In just a few short weeks, Google will put two new Nexus smartphone on shelves, tempting consumers who may have been interested in the Nexus 4, HTC One, or Samsung Galaxy S4. The device’s which are for the moment called HTC One Nexus or HTC One Google Edition and Samsung Galaxy S4 Nexus or Samsung Galaxy Google Edition, are extremely enticing smartphones and should be on the shopping lists of consumers in the market for a new handset.
At Google I/O in May, Google announced a new Nexus smartphone though, it probably wasn’t the Nexus smartphone that many expected. Instead of a new Nexus 4 or a Nexus 5, Google’s Hugo Barra took the stage and announced a brand new Samsung Galaxy S4, a Galaxy S4 Nexus with the capabilities of Google’s Nexus smartphones.
That means that it will be coming with an unlocked bootloader, quick updates directly from Google and of course, vanilla Android software just like the Nexus 4 and the Nexus 7. That means for many, the Galaxy S4 Nexus is going to be the best of both worlds. Samsung’s Galaxy S4 hardware complete with 1080p display, quad-core processor, 13MP camera, plastic design combined with vanilla Android software.
The Galaxy S4 Nexus will be arriving on the Google Play Store on June 26th but it won’t be alone. No, it will be joined by another Nexus device that Google announced just a short time ago.
Rumors suggested that HTC could be coming out with its own Nexus version of the HTC One Nexus. Initially, it denied the existence of such a device, but ultimately, Google and HTC announced an HTC One Google Edition or HTC One Nexus that will not only be joining the Galaxy S4 Nexus but the regular HTC One on shelves in June.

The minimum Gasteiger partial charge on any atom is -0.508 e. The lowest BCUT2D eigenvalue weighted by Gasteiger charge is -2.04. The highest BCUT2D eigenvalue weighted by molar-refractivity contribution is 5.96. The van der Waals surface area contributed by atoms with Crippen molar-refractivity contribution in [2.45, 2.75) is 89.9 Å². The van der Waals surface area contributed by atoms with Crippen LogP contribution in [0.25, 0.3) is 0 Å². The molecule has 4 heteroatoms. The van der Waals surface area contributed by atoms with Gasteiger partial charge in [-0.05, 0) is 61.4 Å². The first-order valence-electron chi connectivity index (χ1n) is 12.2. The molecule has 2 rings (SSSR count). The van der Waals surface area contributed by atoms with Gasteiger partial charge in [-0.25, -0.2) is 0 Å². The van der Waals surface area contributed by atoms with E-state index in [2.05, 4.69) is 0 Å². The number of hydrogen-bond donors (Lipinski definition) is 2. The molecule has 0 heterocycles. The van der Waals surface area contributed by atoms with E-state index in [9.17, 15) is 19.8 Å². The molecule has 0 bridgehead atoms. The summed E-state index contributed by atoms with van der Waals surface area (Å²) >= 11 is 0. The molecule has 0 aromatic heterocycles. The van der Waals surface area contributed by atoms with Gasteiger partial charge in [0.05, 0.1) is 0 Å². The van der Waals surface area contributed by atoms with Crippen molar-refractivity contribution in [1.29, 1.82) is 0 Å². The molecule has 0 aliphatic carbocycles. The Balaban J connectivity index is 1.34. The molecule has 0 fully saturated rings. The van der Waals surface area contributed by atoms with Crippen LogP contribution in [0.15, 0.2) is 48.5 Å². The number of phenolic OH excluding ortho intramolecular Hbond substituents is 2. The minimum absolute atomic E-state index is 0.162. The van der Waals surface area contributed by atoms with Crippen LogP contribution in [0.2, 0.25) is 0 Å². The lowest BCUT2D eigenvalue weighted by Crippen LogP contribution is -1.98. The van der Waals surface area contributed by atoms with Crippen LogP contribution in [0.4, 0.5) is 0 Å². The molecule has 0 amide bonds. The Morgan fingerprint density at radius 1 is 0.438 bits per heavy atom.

Suffice to say, both device are attractive options and consumers are likely debating between purchasing the two. Here, we take a close look at the most important things to know about the upcoming battle between the Samsung Galaxy S4 Nexus and the upcoming HTC One Nexus.
Even With Difference, Prices Are Steep
Maybe the most important things to know about the Samsung Galaxy S4 Nexus and the HTC One Nexus is that they will not be seeing the same discount that the Nexus 4 sees from Google. Indeed, they will be unlocked and available on the networks of AT&T and T-Mobile but they won’t come with the same type of discounted price.
Instead of a $299 or $350 price tag, the HTC One Nexus will check in with a $599 price tag while the Samsung Galaxy S4 Nexus will come with a massive $650 price tag. These are not ideal, but they are no surprising.
The Nexus 4 is in a league of its own, there are truly no other high-end phones that can come close to its price. The iPhone 5 unlocked, for example, is $650. Google also likely wanted to keep that discounted price as a feature of its yearly Nexus phones now that it has introduced other “Nexus” style devices.
So know this, consumer. These prices, while not cheap, aren’t surprising. They also aren’t likely to see any discounts through Google so don’t go expecting a price drop soon after launch.
Both Are U.S. Only, For Now
Unfortunately, both of these devices are going to be U.S. only when they arrive in the Google Play Store. That means that only those who have access to the U.S. version of the Google Play Store will be able to buy them. At least at the start.
Google left open the possibility of a Samsung Galaxy S4 Nexus coming to other regions of the world and HTC told us that while the HTC One Nexus will start as a U.S. exclusive, the device has the “potential to expand to other markets in the future.” That doesn’t necessarily guarantee a launch in other Google Play Stores however.
The device will likely need to prove itself a winner before Google and HTC decide to release it elsewhere. Same goes for the Galaxy S4. With their pricing, the devices may be a tough sell and thus, may never see the light of day abroad.